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GFSI Local Groups lead the local implementation of global strategy, with a vision to improve food safety for consumers no matter where in the world they live. As Chair of the GFSI Japan Local Group, I am honoured to head up this group of dedicated food industry experts. Further, I’m pleased to see how far we’ve come since our group was launched back in 2012 as the first GFSI Local Group.

Through its geographical isolation, Japan has developed a unique culture, including its unique food culture. Language is no exception to this. However, language was also been a challenge for us when it comes to localising and disseminating the work of GFSI. For this reason, we kicked off our local efforts by producing a Japanese translation of the GFSI technical documents in order to better understand and communicate on “What is GFSI?” here in Japan.

I’d like to share with you a brief overview of some of our recent achievements. If you are interested in learning more, I’d encourage you to access our annual reports for the GFSI Japan Local Groups. [Annual Reports 2012, 2013]

In order to raise awareness of GFSI in Japan, we have held numerous events including the Food Safety Day as well as workshops across the country. We’ve paired this with many visits with administrative agencies and organisations in order to heighten the public-private dialogue and enable collaborations with them.

Our challenge was to disseminate GFSI outside of Tokyo. In order to achieve this, GFSI workshops were held in seven cities throughout Japan. We were pleased with the success of these events, which gathered an annual total of 773 participants.


For the practical application of GFSI, we a conducted Global Markets Pilot projects in as many as 212 companies to determine the benefits of the programme for Japanese businesses. The Japanese food industry is constituted of a majority of small and medium sized businesses; so the programme is especially relevant for this market. We needed to ascertain if the Global Markets Programme would be easy to implement for SMEs.

In addition, a matching process was conducted between the Global Markets Programme and the factory audit checklist of the Food Communication Project, a project developed by the Ministry of Agriculture, Forestry and Fisheries to be used by small and medium-sized suppliers. Ms. Yokota of MAFF made a presentation on the result of the matching process in 2014 Global Food Safety Conference held in Anaheim.

So what’s next for the GFSI Japan Local Group? This year,we are reviewing the activities of our steering committee and each working group. We have decided to adopt different approaches to further disseminate GFSI activities and to encourage third-party certification of GFSI-recognised schemes. We are making a strategic reform as shown in the graph below.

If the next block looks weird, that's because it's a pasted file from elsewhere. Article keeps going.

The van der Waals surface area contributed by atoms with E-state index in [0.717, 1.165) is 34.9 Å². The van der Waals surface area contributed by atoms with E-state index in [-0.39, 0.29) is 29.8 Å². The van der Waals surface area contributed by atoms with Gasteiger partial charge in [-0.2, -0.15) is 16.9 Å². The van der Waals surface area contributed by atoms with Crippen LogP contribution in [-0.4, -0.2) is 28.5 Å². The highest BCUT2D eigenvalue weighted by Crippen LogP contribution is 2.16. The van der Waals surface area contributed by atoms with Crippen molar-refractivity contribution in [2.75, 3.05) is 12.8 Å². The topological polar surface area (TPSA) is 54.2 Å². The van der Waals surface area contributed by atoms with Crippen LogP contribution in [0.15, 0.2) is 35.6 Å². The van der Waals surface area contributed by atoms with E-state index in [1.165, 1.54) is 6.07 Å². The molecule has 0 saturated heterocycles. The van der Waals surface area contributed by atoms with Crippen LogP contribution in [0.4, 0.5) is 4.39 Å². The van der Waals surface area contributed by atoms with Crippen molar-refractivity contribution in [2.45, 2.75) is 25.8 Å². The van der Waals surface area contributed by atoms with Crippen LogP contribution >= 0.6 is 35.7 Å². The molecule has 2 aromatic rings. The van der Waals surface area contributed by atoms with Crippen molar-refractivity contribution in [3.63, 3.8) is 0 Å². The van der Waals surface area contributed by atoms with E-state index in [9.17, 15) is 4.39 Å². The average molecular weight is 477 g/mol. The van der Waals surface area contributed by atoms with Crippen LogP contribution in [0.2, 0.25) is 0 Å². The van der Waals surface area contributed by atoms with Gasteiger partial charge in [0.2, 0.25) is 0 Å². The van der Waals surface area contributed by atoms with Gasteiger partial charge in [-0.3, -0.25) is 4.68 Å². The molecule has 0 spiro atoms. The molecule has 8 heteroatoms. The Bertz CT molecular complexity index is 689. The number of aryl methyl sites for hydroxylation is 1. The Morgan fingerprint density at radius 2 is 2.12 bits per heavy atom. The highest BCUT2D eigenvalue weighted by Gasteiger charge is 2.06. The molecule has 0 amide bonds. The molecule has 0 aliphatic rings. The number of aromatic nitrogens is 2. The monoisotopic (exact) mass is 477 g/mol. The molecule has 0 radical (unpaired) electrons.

Since its foundation, the GFSI Japan Local Group has targeted suppliers utilising the GFSI approach. However, in order to motivate suppliers, we found it necessary to persistently develop relationships with buyers (retailers, manufacturers, etc.), the central government, the media and certification bodies.

More specifically, the new Food Chain Task Force develops activities under direct instruction of the chairman to encourage retailers to employ the Global Markets Programme. We understand the importance of encouraging retailers and manufacturers to employ the Global Markets Programme amongst their suppliers and share audit results between them.

At the same time, we will leverage the media including exhibitions, magazines, and journals to share information about GFSI across different industries outside of the food industry.

Furthermore, we will work collaboratively with the central government in order to facilitate the harmonisation of the numerous domestic food safety standards with GFSI-recognised schemes.

In addition, we will ask certification bodies to support the Global Markets Programme by ensuring the quality and quantity of assessors, while marketing the Global Markets Programme tools.

We have fostered our unique food culture with careful and sensitive hygiene control. Amidst the globalisation of food procurement, we believe it is important for Japan to proceed with global harmonisation for food safety management systems (FSMS) while preserving our unique food culture.

Setting an interim goal of the 2020 Tokyo Olympics, the GFSI Japan Local Group aims to pioneer the global harmonisation of Japan’s domestic food industries. 


This post was written and contributed by:

Katsuki Kishi
General Manager, Quality Management Department, ÆON Co., Ltd., Japan,
Member of the GFSI Board of Directors and Chair of the GFSI Japan Local Group

 

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